A neat little character study that, unfortunately, seems interested in studying the wrong character.
- 💊 Jason Clarke in another bad-husband role.
- 💊 Paul Walter Hauser steals every scene.
- 💊 Surprising effective take on workplace ageism?
- 💊 Nobody cares about Ross Ulbricht.
- 💊 Seriously, nobody cares about Ross Ulbricht.
In 2014, Rolling Stone magazine published a lengthy article on the rise and fall of Ross Ulbricht. Titled “Dead End on Silk Road,” the article explored Ulbricht’s efforts to create a global marketplace for illegal narcotics – named Silk Road after the historical trade route – and his subsequent arrest and imprisonment for drug trafficking and attempted murder. Now, almost a year after its aborted premiere at the 2020 Tribeca Film Festival, Tiller Russell’s Silk Road is here to feed our never-ending appetite for movies based on true crimes and long-form journalism.
Ever since he can remember, Ulbricht (Nick Robinson) has wanted to change the world. Until then, he is content to bum around the city of Austin, teaching himself to code and discussing his Libertarian values with his girlfriend, Julia (a woefully underutilized Alexandra Shipp). “Every action we take outside of government strengthens the market and weakens the state,” he explains to those who will listen, but this platitude is more than just a personal philosophy. Before long, Ulbricht will use it as the founding principal of Silk Road, an eCommerce site for illegal narcotics.
Serving as both a black marketplace and a Wikipedia – Ulbricht frequently shares how-to guides for safely mailing drugs and other illegal activities –Silk Road soon takes off, making its creator something of an overnight anti-government celebrity. It also puts him squarely in the crosshairs of Rick Bowden (Jason Clarke), a disgraced DEA agent playing out his final months of employment in the cybercrime division. As Bowden digs into the structure of the dark web, he also finds that the very skillset that renders him obsolete in the eyes of his superiors puts him in the right place to benefit from Ulbricht’s Silk Road empire.
While much of Ulbricht’s story is lifted directly from the 2014 Rolling Stones article, Clarke’s Bowden is an amalgamation of several real-life DEA agents revealed in the months that followed Ulbricht’s arrest. On the one hand, this approach allows Clarke to serve as something of an audience surrogate, the Luddite cop who can ask the questions the viewers need to know. But rather than detract from the Social Network-esque escalation of the main narrative, he soon emerges as the film’s most compelling character. In peak bad-husband mode as always, Clarke turns a middling cyberthriller into a fascinating exploration of ageism in the workplace.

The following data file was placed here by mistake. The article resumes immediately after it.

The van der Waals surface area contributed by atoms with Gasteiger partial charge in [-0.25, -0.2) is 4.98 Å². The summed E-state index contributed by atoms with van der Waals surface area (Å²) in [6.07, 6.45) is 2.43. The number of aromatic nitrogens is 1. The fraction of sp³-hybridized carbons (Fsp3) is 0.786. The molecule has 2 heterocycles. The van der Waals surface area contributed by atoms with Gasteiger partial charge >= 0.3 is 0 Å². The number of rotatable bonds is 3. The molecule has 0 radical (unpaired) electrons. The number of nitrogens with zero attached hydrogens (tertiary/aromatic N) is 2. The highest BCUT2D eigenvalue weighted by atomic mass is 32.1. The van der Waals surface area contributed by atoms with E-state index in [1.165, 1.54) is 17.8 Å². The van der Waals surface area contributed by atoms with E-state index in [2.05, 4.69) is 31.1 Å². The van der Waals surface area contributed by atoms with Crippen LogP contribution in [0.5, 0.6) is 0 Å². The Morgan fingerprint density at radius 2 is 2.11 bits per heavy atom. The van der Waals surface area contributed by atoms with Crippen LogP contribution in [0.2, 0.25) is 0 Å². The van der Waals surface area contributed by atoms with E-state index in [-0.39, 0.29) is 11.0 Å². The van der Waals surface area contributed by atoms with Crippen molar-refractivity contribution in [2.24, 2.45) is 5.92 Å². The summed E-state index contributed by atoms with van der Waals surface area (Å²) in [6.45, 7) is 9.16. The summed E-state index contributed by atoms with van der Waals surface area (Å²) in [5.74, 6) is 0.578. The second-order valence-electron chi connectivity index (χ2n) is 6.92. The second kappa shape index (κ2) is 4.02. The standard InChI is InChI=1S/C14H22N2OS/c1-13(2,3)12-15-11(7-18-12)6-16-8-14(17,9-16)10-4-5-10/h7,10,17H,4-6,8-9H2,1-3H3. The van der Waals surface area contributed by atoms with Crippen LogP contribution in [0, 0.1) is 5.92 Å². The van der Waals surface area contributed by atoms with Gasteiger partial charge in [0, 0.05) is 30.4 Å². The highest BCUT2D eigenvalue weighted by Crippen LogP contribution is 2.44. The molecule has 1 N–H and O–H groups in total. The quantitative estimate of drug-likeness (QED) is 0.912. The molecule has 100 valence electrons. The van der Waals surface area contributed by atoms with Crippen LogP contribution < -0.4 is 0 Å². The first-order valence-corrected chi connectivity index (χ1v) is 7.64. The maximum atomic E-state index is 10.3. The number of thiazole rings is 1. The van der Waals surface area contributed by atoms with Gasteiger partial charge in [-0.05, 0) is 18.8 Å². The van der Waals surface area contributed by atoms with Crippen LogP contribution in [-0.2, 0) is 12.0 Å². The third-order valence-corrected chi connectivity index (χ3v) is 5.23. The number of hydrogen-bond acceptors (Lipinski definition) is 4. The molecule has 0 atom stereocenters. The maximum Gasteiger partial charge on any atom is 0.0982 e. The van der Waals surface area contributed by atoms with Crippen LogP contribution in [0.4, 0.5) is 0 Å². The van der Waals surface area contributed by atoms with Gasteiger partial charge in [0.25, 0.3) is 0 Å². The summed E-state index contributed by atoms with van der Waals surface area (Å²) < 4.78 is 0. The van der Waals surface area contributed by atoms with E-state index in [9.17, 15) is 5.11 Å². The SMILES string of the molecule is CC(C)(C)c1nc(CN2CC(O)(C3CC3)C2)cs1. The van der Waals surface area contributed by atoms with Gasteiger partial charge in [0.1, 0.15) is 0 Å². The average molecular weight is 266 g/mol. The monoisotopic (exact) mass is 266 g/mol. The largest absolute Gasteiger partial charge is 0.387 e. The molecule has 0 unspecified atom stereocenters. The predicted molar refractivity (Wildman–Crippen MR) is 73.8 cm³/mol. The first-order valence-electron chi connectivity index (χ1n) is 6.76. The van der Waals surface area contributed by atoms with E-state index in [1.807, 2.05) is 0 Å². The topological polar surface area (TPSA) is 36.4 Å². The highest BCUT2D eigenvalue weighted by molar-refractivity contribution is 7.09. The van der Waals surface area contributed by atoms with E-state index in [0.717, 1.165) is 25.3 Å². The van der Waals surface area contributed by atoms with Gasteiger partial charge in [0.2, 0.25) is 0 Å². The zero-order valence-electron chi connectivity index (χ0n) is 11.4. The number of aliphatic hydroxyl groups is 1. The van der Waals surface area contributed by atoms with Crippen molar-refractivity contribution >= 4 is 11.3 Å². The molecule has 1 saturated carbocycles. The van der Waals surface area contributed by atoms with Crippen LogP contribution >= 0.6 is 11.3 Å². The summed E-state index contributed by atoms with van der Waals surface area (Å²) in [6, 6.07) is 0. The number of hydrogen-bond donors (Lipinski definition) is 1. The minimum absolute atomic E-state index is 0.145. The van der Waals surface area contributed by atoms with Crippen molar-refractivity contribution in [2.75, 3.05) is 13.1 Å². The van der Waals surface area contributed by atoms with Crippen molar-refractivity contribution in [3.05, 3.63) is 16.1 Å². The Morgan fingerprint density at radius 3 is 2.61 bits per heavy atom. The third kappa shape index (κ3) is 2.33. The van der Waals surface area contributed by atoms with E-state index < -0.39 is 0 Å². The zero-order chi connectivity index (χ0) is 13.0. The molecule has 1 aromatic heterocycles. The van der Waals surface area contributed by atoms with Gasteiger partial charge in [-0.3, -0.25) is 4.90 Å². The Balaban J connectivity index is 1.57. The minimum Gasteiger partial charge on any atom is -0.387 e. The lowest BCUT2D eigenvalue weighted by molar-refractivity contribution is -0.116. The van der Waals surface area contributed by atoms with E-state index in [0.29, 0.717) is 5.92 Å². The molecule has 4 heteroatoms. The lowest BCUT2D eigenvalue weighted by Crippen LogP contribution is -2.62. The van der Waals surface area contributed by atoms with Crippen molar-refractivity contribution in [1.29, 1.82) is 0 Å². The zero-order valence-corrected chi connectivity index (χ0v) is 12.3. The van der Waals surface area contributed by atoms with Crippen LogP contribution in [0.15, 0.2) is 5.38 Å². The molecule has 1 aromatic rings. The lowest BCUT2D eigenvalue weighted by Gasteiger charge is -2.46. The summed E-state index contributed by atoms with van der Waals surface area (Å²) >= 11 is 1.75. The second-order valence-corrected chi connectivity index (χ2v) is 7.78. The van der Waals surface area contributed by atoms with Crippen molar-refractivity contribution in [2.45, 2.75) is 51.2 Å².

Bowden’s early struggles to understand his new cybercrime division – in one early scene, we find him watching a YouTube video explaining how to use the internet – are meant to do more than contrast him with Ulbricht’s high-tech operation. As Bowden learns more about Silk Road’s inner workings, the film digs into the generational disconnect present with his millennial superiors. And when Bowden decides to skim money for himself, Clarke’s world-weary presence underlines the cold calculation in his act. His actions aren’t read as shortsighted or desperate. Like so many of the Silk Road’s anonymous users, he recognized a profitable trade when he saw it.
When Silk Road focuses on this storyline – the aging cop who teaches himself how to turn Bitcoin into a redemption arc in the eyes of his family – the film fascinates. Even better, Clark shines in scenes with actors like Jimmi Simpson and Paul Walter Hauser, both of whom add some much-needed pulp to the narrative. But for every scene with Bowden, there’s a corresponding scene with Ulbricht, and here is where Silk Road fails to find its voice. What may seem promising on paper – the rise and fall of a more-overtly immoral Mark Zuckerberg – falls flat in action. There’s only so much drama to be wrung from Ulbricht’s anti-government screeds and the slow dissolution of his personal life. Since Robinson spends most of the film making worried faces at his laptop, the rise-and-fall of “the first millennial gangster” feels more like a web two-point-plateau.
Not all of this is the fault of Tiller Russell the Screenwriter. Tiller Russell the Director also fails to provide the film with a distinctive visual aesthetic that might sew together its disparate elements. While Silk Road does dabble in the occasional multi-dynamic image technique or freeze-frame – perhaps meant to evoke the period crime thrillers that helped establish the genre – these touches feel more like one-off affections than a coherent visual style. Movies about criminal enterprises can be grounded or stylized, but the best examples make the visual “how” as interesting as the narrative “what.” Unfortunately, by choice or by edit, Russell does not seem up to the task.
It may not be reasonable to ask the producers to strip Ulbricht entirely from his own story, but the truth is - minus the narcotics angle - there’s very little to separate this story from any other white-collar crime. Even as much as Silk Road finds a mostly satisfying ending for everyone involved, there’s a better movie hanging about the margins. That film focuses on the ways law enforcement has evolved to meet a new generation of cybercriminals (and harangues a new breed of business school agents in the process). As with so many movies, what remains works well enough, but there’s a faint whiff of greatness about Silk Road that makes one wonder.
Silk Road will be available to stream Friday, February 19th.
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